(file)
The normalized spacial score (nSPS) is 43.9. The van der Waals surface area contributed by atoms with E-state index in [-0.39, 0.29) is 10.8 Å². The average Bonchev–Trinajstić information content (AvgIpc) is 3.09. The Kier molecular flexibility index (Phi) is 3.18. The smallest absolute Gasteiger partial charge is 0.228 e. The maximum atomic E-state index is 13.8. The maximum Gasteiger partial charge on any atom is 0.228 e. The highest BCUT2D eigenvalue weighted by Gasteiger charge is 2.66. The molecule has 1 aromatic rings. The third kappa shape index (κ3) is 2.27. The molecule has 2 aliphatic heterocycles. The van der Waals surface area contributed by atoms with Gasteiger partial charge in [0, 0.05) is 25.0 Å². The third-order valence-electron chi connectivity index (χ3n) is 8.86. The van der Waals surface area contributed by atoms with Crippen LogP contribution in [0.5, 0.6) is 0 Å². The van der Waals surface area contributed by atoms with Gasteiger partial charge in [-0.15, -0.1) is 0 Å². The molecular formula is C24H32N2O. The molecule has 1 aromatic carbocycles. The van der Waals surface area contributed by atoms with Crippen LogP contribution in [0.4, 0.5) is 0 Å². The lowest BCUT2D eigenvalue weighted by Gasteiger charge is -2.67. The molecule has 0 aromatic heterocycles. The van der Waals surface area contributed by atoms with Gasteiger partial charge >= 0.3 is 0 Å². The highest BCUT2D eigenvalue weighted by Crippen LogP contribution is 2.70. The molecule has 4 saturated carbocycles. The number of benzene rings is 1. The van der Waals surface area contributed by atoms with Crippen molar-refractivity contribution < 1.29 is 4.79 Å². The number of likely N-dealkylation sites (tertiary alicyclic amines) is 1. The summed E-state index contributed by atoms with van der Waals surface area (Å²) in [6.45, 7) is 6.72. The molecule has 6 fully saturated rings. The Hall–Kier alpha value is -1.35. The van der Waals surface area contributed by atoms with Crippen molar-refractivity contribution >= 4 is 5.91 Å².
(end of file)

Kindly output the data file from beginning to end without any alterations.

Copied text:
The normalized spacial score (nSPS) is 43.9. The van der Waals surface area contributed by atoms with E-state index in [-0.39, 0.29) is 10.8 Å². The average Bonchev–Trinajstić information content (AvgIpc) is 3.09. The Kier molecular flexibility index (Phi) is 3.18. The smallest absolute Gasteiger partial charge is 0.228 e. The maximum atomic E-state index is 13.8. The maximum Gasteiger partial charge on any atom is 0.228 e. The highest BCUT2D eigenvalue weighted by Gasteiger charge is 2.66. The molecule has 1 aromatic rings. The third kappa shape index (κ3) is 2.27. The molecule has 2 aliphatic heterocycles. The van der Waals surface area contributed by atoms with Gasteiger partial charge in [0, 0.05) is 25.0 Å². The third-order valence-electron chi connectivity index (χ3n) is 8.86. The van der Waals surface area contributed by atoms with Crippen LogP contribution in [0.5, 0.6) is 0 Å². The van der Waals surface area contributed by atoms with Gasteiger partial charge in [-0.15, -0.1) is 0 Å². The molecular formula is C24H32N2O. The molecule has 1 aromatic carbocycles. The van der Waals surface area contributed by atoms with Crippen LogP contribution in [0.4, 0.5) is 0 Å². The lowest BCUT2D eigenvalue weighted by Gasteiger charge is -2.67. The molecule has 0 aromatic heterocycles. The van der Waals surface area contributed by atoms with Gasteiger partial charge >= 0.3 is 0 Å². The highest BCUT2D eigenvalue weighted by Crippen LogP contribution is 2.70. The molecule has 4 saturated carbocycles. The number of benzene rings is 1. The van der Waals surface area contributed by atoms with Crippen molar-refractivity contribution < 1.29 is 4.79 Å². The number of likely N-dealkylation sites (tertiary alicyclic amines) is 1. The summed E-state index contributed by atoms with van der Waals surface area (Å²) in [6.45, 7) is 6.72. The molecule has 6 fully saturated rings. The Hall–Kier alpha value is -1.35. The van der Waals surface area contributed by atoms with Crippen molar-refractivity contribution >= 4 is 5.91 Å².